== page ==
Detainees with mental health issues are under the care of medical professionals, he said, and are removed from solitary confinement if they determine it has resulted in a deterioration of their health and an appropriate alternative is available.
About 38,500 immigrants were being held by ICE as of Jan. 28, according to TRAC, a nonpartisan research organization at Syracuse University. Two-thirds of those detained have no criminal record and many others have only minor offenses, such as traffic violations.
ICE has said it is moving to reduce its use of solitary confinement over the past decade.
The agency issued a 2013 directive limiting its use, particularly for people with vulnerabilities, such as disabilities or mental illness.
A 2015 memo emphasized protections for transgender people, specifying that solitary confinement “should be used only as a last resort.”
A 2022 directive strengthened protections and reporting requirements for people with mental health conditions in solitary confinement.
Detainees held in solitary confinement are isolated in small cells away from the general population for up to 24 hours a day and have minimal contact with other people. Prolonged solitary confinement is known to cause adverse health effects, including risk of suicide and brain damage.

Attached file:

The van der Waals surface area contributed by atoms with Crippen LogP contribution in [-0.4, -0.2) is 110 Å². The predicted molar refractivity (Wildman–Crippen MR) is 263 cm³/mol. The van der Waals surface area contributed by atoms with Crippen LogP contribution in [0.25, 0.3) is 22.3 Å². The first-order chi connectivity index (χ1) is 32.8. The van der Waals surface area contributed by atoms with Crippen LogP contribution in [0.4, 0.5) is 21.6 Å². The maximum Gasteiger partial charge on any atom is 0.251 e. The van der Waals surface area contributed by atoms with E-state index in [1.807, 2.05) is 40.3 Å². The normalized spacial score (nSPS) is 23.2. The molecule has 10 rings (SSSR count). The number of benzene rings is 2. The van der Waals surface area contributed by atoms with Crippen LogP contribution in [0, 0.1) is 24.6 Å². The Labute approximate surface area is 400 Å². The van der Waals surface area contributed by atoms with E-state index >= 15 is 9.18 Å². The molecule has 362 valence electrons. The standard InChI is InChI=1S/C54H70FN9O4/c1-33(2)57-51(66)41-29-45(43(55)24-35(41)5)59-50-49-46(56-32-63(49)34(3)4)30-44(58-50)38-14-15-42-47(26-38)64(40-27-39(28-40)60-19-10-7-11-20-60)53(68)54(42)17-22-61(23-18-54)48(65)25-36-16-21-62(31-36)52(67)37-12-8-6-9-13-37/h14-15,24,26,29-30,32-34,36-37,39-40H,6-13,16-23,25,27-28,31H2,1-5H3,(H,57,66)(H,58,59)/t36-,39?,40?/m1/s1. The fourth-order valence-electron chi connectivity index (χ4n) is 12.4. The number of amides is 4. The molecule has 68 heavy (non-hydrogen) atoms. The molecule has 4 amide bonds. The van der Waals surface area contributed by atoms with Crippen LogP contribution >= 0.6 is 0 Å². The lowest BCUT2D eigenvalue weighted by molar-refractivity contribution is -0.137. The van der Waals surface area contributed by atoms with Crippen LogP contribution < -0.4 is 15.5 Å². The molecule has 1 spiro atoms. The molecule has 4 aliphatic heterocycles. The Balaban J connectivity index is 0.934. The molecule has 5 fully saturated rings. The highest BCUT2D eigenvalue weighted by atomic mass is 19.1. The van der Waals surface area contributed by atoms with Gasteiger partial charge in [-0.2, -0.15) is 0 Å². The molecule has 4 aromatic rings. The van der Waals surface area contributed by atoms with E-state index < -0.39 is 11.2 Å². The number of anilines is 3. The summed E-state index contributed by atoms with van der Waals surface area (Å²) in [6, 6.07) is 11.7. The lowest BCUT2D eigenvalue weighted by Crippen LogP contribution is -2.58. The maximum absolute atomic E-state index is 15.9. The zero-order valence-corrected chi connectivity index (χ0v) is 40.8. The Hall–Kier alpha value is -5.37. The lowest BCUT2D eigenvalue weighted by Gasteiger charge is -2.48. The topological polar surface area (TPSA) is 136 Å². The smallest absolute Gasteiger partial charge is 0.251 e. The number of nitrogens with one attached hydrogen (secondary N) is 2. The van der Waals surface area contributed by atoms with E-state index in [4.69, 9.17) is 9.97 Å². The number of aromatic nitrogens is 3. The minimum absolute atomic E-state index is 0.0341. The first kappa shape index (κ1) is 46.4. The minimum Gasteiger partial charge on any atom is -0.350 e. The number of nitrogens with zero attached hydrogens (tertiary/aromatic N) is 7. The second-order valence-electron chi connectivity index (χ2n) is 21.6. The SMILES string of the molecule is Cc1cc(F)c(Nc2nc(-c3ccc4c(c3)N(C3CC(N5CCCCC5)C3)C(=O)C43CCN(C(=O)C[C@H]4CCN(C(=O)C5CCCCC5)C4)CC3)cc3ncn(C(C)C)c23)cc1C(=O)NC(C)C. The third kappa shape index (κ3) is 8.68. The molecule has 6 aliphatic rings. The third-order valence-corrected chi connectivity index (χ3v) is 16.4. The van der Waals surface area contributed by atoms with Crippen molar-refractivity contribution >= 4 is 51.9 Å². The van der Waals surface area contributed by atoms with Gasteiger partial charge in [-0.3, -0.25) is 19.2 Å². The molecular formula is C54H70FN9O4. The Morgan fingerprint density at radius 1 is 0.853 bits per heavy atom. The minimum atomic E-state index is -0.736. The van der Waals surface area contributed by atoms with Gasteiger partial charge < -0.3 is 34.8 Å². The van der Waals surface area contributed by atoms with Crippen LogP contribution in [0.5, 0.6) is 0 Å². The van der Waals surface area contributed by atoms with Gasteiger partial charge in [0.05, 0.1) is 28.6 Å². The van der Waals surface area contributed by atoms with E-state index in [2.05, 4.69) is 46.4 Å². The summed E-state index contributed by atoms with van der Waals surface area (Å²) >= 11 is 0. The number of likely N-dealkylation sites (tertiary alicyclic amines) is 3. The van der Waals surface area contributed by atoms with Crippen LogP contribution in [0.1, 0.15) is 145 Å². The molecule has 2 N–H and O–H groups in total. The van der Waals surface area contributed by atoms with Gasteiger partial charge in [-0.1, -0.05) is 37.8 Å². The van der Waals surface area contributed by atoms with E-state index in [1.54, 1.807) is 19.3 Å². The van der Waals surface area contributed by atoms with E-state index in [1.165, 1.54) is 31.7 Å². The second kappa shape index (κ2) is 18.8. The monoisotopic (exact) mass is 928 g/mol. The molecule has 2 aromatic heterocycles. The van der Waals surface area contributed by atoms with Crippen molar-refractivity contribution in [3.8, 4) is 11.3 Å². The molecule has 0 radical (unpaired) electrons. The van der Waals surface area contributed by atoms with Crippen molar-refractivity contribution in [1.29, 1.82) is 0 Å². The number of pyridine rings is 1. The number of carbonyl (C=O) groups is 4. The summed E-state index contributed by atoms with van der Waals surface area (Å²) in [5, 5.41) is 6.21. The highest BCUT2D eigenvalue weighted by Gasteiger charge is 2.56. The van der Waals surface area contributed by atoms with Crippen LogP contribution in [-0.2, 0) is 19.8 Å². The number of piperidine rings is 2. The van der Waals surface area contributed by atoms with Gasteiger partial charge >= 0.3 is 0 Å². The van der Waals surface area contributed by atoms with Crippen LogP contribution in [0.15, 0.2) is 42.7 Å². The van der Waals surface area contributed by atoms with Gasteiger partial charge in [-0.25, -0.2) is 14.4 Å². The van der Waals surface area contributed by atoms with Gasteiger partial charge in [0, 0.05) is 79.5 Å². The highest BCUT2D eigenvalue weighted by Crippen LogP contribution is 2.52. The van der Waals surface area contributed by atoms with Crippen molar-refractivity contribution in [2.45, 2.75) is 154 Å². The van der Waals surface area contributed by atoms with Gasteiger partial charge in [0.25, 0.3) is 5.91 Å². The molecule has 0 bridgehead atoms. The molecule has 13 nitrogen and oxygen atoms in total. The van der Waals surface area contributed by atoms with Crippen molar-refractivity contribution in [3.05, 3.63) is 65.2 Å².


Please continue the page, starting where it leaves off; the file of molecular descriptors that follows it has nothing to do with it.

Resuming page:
In California, Gov. Gavin Newsom vetoed a 2022 bill that would have regulated and significantly reduced solitary confinement in jails, prisons and ICE facilities.
Watchdog reports have repeatedly identified failures in ICE’s approach to and oversight of solitary confinement.
In 2021, the California Department of Justice issued a review of ICE detention in the state, with comprehensive looks at three privately operated facilities. Cal DOJ found little distinction between the conditions for detainees in administrative isolation as for those held for disciplinary reasons. The agency also found that detainees with mental illnesses were held in solitary confinement despite the isolation worsening their conditions.